Without boredom, I wouldn't be able to create, to be creative. I'd say that's true of most if not all of us.

Not only does boredom lead to creativity in the areas we're already proficient in, but it also leads to new discoveries. Whether you're new to unschooling or not, I think boredom is just a part of life, and while boredom that becomes a continuous and ongoing companion might definitely be an indicator that changes that need to be made, in general, boredom is just the space that allows us to discover new things we wouldn't otherwise discover. It's boredom that leads me to pick up a guitar for the first time in many months and try to learn a new song, or read about a new subject online.

Boredom is an essential element in both creativity and discovery, and should be recognized as the restless stage that proceeds a new project, passion, or breakthrough.

Dabbling
"This is not to say that, when the student finally decides to engage in an activity, it will always be immensely satisfying or long lasting. She may flit from activity to activity for quite some time. She may embrace art for weeks, with devotion and drive, only to drop it unceremoniously one day and lapse back into a painful bout of boredom. Or, she might trade in art for kick boxing, a passion that she adopts fiercely and exclusively for a day or a month, only to abandon it as well." Michelle Loucas, Bored? Explore It!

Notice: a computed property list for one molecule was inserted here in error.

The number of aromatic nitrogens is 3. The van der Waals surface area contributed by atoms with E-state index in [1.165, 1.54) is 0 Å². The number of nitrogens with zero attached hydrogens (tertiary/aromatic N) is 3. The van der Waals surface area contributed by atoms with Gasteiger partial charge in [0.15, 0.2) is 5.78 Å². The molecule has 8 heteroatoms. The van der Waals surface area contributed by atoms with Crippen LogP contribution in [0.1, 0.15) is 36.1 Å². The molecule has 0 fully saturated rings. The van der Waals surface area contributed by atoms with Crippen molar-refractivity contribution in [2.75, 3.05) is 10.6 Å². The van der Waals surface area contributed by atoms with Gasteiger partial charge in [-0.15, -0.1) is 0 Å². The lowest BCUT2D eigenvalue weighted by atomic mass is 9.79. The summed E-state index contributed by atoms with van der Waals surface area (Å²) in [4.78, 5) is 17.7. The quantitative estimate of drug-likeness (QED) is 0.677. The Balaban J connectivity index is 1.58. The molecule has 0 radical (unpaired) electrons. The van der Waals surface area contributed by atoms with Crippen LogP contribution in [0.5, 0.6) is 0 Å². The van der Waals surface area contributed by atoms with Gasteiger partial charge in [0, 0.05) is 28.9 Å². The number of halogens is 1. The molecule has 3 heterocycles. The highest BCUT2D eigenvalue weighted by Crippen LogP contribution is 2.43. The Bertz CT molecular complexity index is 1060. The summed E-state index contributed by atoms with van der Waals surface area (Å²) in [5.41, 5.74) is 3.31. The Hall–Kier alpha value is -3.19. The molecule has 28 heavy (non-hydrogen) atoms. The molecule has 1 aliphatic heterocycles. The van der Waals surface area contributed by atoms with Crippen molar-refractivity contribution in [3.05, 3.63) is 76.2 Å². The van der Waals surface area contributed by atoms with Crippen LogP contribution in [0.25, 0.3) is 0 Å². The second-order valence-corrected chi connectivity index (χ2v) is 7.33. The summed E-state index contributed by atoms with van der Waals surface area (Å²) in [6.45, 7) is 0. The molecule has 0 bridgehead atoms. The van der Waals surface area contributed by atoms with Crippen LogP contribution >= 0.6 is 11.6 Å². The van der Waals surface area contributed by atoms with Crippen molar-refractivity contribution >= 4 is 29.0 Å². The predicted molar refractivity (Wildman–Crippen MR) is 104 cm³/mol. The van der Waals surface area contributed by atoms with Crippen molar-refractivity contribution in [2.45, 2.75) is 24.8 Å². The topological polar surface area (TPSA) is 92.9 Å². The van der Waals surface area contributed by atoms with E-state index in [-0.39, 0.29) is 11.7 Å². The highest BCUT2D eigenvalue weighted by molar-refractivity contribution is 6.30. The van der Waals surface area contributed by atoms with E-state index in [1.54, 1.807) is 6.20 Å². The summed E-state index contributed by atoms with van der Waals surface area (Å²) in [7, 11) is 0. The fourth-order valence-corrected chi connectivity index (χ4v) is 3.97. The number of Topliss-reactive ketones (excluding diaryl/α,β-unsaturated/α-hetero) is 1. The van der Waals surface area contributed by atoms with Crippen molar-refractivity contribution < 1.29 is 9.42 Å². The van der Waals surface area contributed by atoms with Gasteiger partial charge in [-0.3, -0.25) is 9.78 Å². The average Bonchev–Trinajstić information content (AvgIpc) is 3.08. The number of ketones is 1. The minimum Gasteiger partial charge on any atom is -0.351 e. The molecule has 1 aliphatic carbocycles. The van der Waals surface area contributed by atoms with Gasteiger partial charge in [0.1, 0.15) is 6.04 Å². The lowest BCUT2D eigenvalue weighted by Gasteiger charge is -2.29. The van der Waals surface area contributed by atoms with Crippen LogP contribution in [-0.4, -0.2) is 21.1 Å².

"It might appear that some children are more prone to 'quitting things' and less able to 'commit' to activities and stick with them – but what if you flip that around and view those children as dabblers, experimenters – open to the world and curious about everything? Those are the children who, if their trust is not eroded by parental control, will try anything once (or more than once). And yes, they will quit more things than those children who dive deep and stick around longer with one activity. But that’s due to the sheer volume of things they try! If you have a child who decides she wants to put everything she has into martial arts and music, and then decides later that she actually prefers martial arts and is tired of music for now, she has a fifty percent quit rate. If you have a child who tries sixteen different things in one year, and ends up liking four of them a lot, that child might have a seventy-five percent quit rate, but he now has four activities he loves, not just one." Lyla Wolffenstein, Dabbling, Digging Deep, and Quitting: The Real Costs of Parental Pressure
 I've gotten more than one message from a parent concerned that their child can't settle on anything, each day drawn to a new interest or subject, forever flitting from one thing to another. As the above quotes point out, this "dabbling" is likely either due to the personality of the individual, or is simply part of the process of finding a passion.

One of the things I've always appreciated about unschooling is that I never had to spend more time than I wanted on any specific subject or interest. There were hundreds--thousands--of questions answered by Google or a quick look at a book from our home or community library. Just because something is interesting, doesn't mean that interest has to last longer than it takes to find the answer to a question, and if it doesn't end there, it may take just an hour or a day's exploration to feel satisfied. Because really, that's what you're looking for: satisfaction, or the discovery that something really isn't for you, which is a satisfying sense of closure in itself.

The way you decide if you want to do something is by trying it. And if you look around and feel yourself excited by the vast plethora of options available to you, then you're probably going to try a whole lot of things. Most of them won't stick, won't be as interesting as you thought or will take up more time than you're prepared to commit, or perhaps just won't feel quite right.